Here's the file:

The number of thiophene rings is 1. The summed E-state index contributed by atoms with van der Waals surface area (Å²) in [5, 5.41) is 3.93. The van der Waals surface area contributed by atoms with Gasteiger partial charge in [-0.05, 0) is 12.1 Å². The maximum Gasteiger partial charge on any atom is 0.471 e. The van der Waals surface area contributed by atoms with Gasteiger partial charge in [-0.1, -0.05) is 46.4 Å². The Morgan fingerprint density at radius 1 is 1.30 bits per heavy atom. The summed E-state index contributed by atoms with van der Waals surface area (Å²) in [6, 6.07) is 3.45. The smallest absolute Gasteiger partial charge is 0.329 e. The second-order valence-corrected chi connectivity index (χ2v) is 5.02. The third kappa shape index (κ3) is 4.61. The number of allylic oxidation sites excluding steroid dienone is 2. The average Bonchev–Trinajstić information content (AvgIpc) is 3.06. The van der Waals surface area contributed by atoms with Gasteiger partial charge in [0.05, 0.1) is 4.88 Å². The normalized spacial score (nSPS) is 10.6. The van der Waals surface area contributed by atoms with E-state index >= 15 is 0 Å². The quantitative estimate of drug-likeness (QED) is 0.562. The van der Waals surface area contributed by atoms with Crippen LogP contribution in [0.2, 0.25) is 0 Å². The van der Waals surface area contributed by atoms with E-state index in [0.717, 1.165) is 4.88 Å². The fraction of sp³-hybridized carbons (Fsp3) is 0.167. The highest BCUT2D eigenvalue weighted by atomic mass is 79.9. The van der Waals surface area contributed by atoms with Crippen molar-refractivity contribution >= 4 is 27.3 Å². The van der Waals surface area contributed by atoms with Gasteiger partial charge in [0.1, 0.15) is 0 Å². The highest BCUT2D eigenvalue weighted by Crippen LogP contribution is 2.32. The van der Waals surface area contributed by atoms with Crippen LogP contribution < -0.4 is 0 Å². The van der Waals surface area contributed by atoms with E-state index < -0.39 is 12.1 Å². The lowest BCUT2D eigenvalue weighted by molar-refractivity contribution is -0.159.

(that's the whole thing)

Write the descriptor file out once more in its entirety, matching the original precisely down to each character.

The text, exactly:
The number of thiophene rings is 1. The summed E-state index contributed by atoms with van der Waals surface area (Å²) in [5, 5.41) is 3.93. The van der Waals surface area contributed by atoms with Gasteiger partial charge in [-0.05, 0) is 12.1 Å². The maximum Gasteiger partial charge on any atom is 0.471 e. The van der Waals surface area contributed by atoms with Gasteiger partial charge in [-0.1, -0.05) is 46.4 Å². The Morgan fingerprint density at radius 1 is 1.30 bits per heavy atom. The summed E-state index contributed by atoms with van der Waals surface area (Å²) in [6, 6.07) is 3.45. The smallest absolute Gasteiger partial charge is 0.329 e. The second-order valence-corrected chi connectivity index (χ2v) is 5.02. The third kappa shape index (κ3) is 4.61. The number of allylic oxidation sites excluding steroid dienone is 2. The average Bonchev–Trinajstić information content (AvgIpc) is 3.06. The van der Waals surface area contributed by atoms with Gasteiger partial charge in [0.05, 0.1) is 4.88 Å². The normalized spacial score (nSPS) is 10.6. The van der Waals surface area contributed by atoms with E-state index >= 15 is 0 Å². The quantitative estimate of drug-likeness (QED) is 0.562. The van der Waals surface area contributed by atoms with Crippen LogP contribution in [0.2, 0.25) is 0 Å². The van der Waals surface area contributed by atoms with E-state index in [0.717, 1.165) is 4.88 Å². The fraction of sp³-hybridized carbons (Fsp3) is 0.167. The highest BCUT2D eigenvalue weighted by atomic mass is 79.9. The van der Waals surface area contributed by atoms with Crippen molar-refractivity contribution >= 4 is 27.3 Å². The van der Waals surface area contributed by atoms with Gasteiger partial charge in [0.1, 0.15) is 0 Å². The highest BCUT2D eigenvalue weighted by Crippen LogP contribution is 2.32. The van der Waals surface area contributed by atoms with Crippen LogP contribution < -0.4 is 0 Å². The van der Waals surface area contributed by atoms with E-state index < -0.39 is 12.1 Å². The lowest BCUT2D eigenvalue weighted by molar-refractivity contribution is -0.159.